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Are transnational corporations the main beneficiaries of globalisation?

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Are transnational corporations the main beneficiaries of globalisation? "Two hundred giant corporations, most of them larger than many national economies, now control well over a quarter of the world's economic activity." Anderson & John Cavanagh (2000). Transnational corporations (TNC's) are wielding more power and influence than ever before, they have got so large that some have more financial clout, and employ more people than entire nations. This essay will expose how one of the most well-known Western TNC's (Coca-Cola), has resided in the less developed country (LDC) (India) causing severe drought, then how they were subsequently band from India through legal action. Then discuss if TNC's really are the main beneficiaries of globalisation through the use of case studies and the media. Obviously, there are other beneficiaries of globalisation that have done extremely well: these be entrepreneurs, newly industrialised countries (NIC's) in the East, and in some cases the consumer. However, this essay's primary focus is Coca Cola and how they operate with regard to their enormous profits; social responsibility and whether or not this continued exploitation can be sustained. ...read more.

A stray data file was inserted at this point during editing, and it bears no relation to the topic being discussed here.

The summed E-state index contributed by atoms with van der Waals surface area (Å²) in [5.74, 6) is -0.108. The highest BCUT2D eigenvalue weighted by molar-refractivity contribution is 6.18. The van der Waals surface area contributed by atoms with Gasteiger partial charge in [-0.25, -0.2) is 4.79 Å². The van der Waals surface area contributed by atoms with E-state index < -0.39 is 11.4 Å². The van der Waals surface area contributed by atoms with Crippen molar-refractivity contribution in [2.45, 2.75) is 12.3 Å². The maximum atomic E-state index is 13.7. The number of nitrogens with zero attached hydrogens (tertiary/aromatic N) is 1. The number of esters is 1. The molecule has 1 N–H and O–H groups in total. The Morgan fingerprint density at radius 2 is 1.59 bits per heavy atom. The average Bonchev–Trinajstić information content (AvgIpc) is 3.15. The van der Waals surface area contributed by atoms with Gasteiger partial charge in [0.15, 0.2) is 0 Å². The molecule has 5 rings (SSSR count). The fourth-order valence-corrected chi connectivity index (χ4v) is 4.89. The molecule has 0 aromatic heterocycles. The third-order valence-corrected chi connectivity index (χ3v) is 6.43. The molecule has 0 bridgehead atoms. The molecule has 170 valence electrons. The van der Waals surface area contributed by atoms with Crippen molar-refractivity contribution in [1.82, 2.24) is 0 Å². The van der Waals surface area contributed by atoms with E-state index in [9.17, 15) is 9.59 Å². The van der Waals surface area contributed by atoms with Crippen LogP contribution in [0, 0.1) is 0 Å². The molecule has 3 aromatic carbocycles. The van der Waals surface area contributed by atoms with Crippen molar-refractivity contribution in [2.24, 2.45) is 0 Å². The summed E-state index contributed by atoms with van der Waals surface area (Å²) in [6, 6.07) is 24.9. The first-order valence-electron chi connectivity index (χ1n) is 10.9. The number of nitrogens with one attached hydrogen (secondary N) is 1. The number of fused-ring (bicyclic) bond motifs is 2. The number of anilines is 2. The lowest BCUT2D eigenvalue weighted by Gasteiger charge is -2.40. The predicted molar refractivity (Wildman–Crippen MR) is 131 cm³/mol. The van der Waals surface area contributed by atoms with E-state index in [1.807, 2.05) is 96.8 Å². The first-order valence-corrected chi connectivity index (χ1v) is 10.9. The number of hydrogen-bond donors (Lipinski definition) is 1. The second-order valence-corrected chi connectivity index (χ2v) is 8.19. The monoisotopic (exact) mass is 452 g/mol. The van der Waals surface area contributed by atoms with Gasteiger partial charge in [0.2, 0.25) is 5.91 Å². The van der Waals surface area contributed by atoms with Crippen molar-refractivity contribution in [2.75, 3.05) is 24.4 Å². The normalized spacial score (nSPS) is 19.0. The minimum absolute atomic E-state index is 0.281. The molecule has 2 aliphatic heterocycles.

the factory's . . . [Coca Cola's] licence to operate. It did so despite losing almost half of its annual income - some 700,000 rupees (about �9,000) - from the decision. Coca-Cola's lawyers appealed to the next level of government, which suspended the revocation and allowed the factory to continue operating [temporally]. Vallely & Clarke (Coke Adds Life?, 2003) Coca Cola of course denied all these allegations and said that the water shortage was due to a decline in rain fall. However, a meteorologist suggested that the amount of rain had actually increased. Whichever angle you look at this, Coca Cola has acted immorally: if they 'believed' that the amount of rain fallen had dropped, why did they take it all for themselves? Moreover, if the meteorologists report was correct then Coca Cola must have taken a substantial amount of water from the site. Touching on the social aspect of this, the water supply was depleted until the water that was left contained such a high degree of salt; it was almost unfit for human sanitation and consumption, let alone irrigation. ...read more.


to account. Also, the drafting of international legislation to prevent TNC's relocating so easily leaving hundreds without work. With these improvements in place the case may be that globalisation will still be making winners and losers. The case may also be that TNC's will still be the main beneficiaries of globalisation, but we may be able make the worlds largest firms and the consumer more ethical and moral. Raising awareness amongst consumers about the social issues and exploitation that is going on in LDC's in the East, and to raise the issues of previous third-world exploitation to TNC's looking to locate in weaker societies. All these aspects need to be addressed to the consumer, TNC's and the governments of the countries that are being exploited. Furthermore, the decisions that are binding on the local communities in LDC's must also be coming not just from the TNC's, but from the government and the local people themselves. Once these issues have been addressed and are being implemented on a world-basis the current exploitation may at last come to and end. Thus, ultimately closing the gap between who is and who are not benefiting from globalisation in today's capitalist free market society. ...read more.

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